Why I Give Up On Sports

For years, I’ve been saying that it’s tough being a fan. The loss, the heartache, the cyclical hope. Nothing compared to a hurricane or other legitimate tragedy, of course. And I mean it in jest. However, losing hurts. Your team losing hurts.

I was never a true die-hard fan, truth be told. I’ve never owned season tickets. I’ll never make it to the Super Bowl. A flat-screen at the local pub is probably the closest I’ll get to any packed stadium for a championship game.


Without a doubt, I love sports. There’s a purity to much of it, and I believe it brings out the best in people. My wife and I have kept the kids rolling through athletics for much of each year (with soccer, my favorite, being the default activity). At this level, as an assistant coach, I can connect with the kids, encourage them, and see correction for obvious errors or tactical problems. Last year, my son’s soccer team, Orange Crush, ran the table going into a state tournament. His head coach brought out the talents and best use for each sixth-grader, and the results were an awesome 13-0.

The other day, my daughter’s squad pounded their opponents 5-0. There was no attempt to run up the score. The other team simply didn’t have much of an attack (despite my daughter’s letting them through on a hilarious defensive whiff).

The Debacle

Contrast that with what happened that same night, a continent away…

Pen sketch of a USMNT soccer player kneeling and covering his face

The USMNT basically phoned-in an effort against Trinidad & Tobago–a game that should’ve put the Yankees in the 2018 FIFA World Cup for a ninth consecutive tournament. The American side lacked hustle and cohesion. Going by the highlights (or lowlights) our men didn’t look ready to compete on the world stage. Aside from Christian Pulisic’s goal, this seemingly rock-bottom showing paved the way for a much-needed housecleaning at US Soccer. And while us fans had so much hope for 2014, with Klinsman at the helm, we’ll be watching 32 other countries try to advance in this mother of all tournaments next year.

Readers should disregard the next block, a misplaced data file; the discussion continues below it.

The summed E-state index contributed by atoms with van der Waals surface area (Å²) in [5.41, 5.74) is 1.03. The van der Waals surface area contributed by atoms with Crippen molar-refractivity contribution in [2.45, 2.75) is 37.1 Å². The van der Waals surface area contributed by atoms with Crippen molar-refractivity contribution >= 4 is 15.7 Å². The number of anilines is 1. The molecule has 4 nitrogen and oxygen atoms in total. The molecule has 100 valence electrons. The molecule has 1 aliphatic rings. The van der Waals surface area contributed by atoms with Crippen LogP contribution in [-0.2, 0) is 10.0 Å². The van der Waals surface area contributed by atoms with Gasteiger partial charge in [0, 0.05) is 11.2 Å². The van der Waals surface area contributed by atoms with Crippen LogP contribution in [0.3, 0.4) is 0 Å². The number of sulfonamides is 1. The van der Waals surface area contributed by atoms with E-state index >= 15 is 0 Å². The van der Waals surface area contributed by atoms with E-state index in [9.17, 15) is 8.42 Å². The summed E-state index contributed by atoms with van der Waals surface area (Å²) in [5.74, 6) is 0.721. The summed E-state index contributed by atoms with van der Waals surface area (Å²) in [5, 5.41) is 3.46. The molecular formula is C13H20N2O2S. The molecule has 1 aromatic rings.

And these guys…

For years, I’ve been a fan of University of Tennessee football. Under Phil Fulmer, there was enough success (one national title, a .750 winning percentage) to keep Rocky Top happy during lean years. Then his offense got stale, he was canned, and a carousel of coaches has made the fan-base reminisce about the winning days in the rearview mirror. To become accustomed to such success is, inherently, a problem. Losses become crushing, embarrassing, disheartening–especially against the same squad every year, or just when your team appeared to have gotten its act together (see US 4, Panama 0).

Spikes of success, a packed stadium and ‘Believe’ banners aren’t enough to influence a miracle touchdown grab or stoppage-time goal down. It can be said a true fan wagers a lot of emotional capital on an outcome he or she can’t influence. At the end, half the players who walked on the field will walk off as so-called losers. Moral victories are a nice sentiment, but they’re hardly enough to sustain the faith in next season, for the next tournament.

Conceding defeat

So I’m turning in my expectations card. I’ll watch the Super Bowl, I’ll catch highlights of WC ’18 and I might make it to an MLS Sounders game next season. If the Mariners make it to the playoffs or Seattle gets a pro basketball team again, great. Call me a sports curmudgeon or fair-weather fan, that’s fine. I’ve got too many other things to worry about than a ball making it into a net.

For now.





Dreams Defied

Hours ago, I had a dream in which a family of vacationers assumed my house was the VRBO they’d rented. In the middle of a sunny school day, they started hauling in bags and cases of orange juice concentrate and asking where the beach was (not anywhere near this house). And they were annoying as hell.

If this was an anxiety dream–I’m not an anxious person–at least it was rather benign. My OB/GYN wife recently dreamed that, during a delivery, the baby’s head popped off. She had to put it back on–quickly–with the medical equivalent of duct tape.

My dreams used to take me to very dark places. Munched by big sharks (numerous times), thrown off a cliff, shot (for a bewildering number of reasons, one of them logical), munched by giant spiders (before I read “It” or “The Two Towers”), set on fire, blown up, crushed, minced or sometimes just left in a setting with Darkness from Ridley Scott’s “Legend” film. Fear of the dark? For years, I was terrified of falling asleep. My brain was not my friend.